Bioinspired molecular co-catalysts bonded to a silicon photocathode for solar hydrogen evolution

Nat Mater. 2011 Jun;10(6):434-8. doi: 10.1038/nmat3008. Epub 2011 Apr 24.


The production of fuels from sunlight represents one of the main challenges in the development of a sustainable energy system. Hydrogen is the simplest fuel to produce and although platinum and other noble metals are efficient catalysts for photoelectrochemical hydrogen evolution, earth-abundant alternatives are needed for large-scale use. We show that bioinspired molecular clusters based on molybdenum and sulphur evolve hydrogen at rates comparable to that of platinum. The incomplete cubane-like clusters (Mo(3)S(4)) efficiently catalyse the evolution of hydrogen when coupled to a p-type Si semiconductor that harvests red photons in the solar spectrum. The current densities at the reversible potential match the requirement of a photoelectrochemical hydrogen production system with a solar-to-hydrogen efficiency in excess of 10%. The experimental observations are supported by density functional theory calculations of the Mo(3)S(4) clusters adsorbed on the hydrogen-terminated Si(100) surface, providing insights into the nature of the active site.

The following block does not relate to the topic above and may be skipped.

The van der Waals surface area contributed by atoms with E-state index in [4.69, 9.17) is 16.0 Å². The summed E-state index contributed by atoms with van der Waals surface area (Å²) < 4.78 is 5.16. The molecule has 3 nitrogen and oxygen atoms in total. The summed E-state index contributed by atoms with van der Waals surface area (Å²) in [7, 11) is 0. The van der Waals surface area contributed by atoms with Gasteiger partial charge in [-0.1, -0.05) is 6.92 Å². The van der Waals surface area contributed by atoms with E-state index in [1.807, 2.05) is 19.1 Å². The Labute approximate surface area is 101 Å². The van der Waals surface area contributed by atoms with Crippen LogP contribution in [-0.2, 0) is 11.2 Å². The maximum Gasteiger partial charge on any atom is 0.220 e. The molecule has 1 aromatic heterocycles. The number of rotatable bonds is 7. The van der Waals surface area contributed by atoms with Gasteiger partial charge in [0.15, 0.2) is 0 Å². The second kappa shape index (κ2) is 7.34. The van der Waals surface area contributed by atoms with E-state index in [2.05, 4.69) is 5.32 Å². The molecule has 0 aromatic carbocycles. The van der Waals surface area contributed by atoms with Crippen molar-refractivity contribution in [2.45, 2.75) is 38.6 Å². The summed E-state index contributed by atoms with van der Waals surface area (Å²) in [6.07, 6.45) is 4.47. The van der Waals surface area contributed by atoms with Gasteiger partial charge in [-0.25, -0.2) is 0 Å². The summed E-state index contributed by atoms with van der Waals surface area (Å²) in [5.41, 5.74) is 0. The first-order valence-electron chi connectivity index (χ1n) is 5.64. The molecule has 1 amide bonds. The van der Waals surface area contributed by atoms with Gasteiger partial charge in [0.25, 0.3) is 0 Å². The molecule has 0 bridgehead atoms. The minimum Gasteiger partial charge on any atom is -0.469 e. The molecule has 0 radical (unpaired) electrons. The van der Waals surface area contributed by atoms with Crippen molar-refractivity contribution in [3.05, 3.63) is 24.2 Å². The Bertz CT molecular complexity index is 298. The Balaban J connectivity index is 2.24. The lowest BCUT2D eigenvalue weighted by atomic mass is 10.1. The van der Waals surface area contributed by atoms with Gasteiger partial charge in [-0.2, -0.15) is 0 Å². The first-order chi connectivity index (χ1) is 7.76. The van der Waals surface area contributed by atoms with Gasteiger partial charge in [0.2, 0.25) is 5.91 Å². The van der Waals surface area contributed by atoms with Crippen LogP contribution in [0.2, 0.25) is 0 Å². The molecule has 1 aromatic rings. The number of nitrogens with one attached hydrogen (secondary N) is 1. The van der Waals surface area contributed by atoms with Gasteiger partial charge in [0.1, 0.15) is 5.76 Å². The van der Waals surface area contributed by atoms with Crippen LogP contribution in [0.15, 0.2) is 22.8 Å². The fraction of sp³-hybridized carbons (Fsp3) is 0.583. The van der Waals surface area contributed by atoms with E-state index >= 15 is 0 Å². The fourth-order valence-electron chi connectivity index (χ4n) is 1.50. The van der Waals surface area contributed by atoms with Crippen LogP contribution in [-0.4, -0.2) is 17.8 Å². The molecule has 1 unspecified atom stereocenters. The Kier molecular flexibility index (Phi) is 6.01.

Publication types

  • Research Support, Non-U.S. Gov't
  • Research Support, U.S. Gov't, Non-P.H.S.

MeSH terms

  • Catalysis
  • Hydrogen / chemistry*
  • Platinum / chemistry*
  • Semiconductors
  • Silicon / chemistry*
  • Sunlight*


  • Platinum
  • Hydrogen
  • Silicon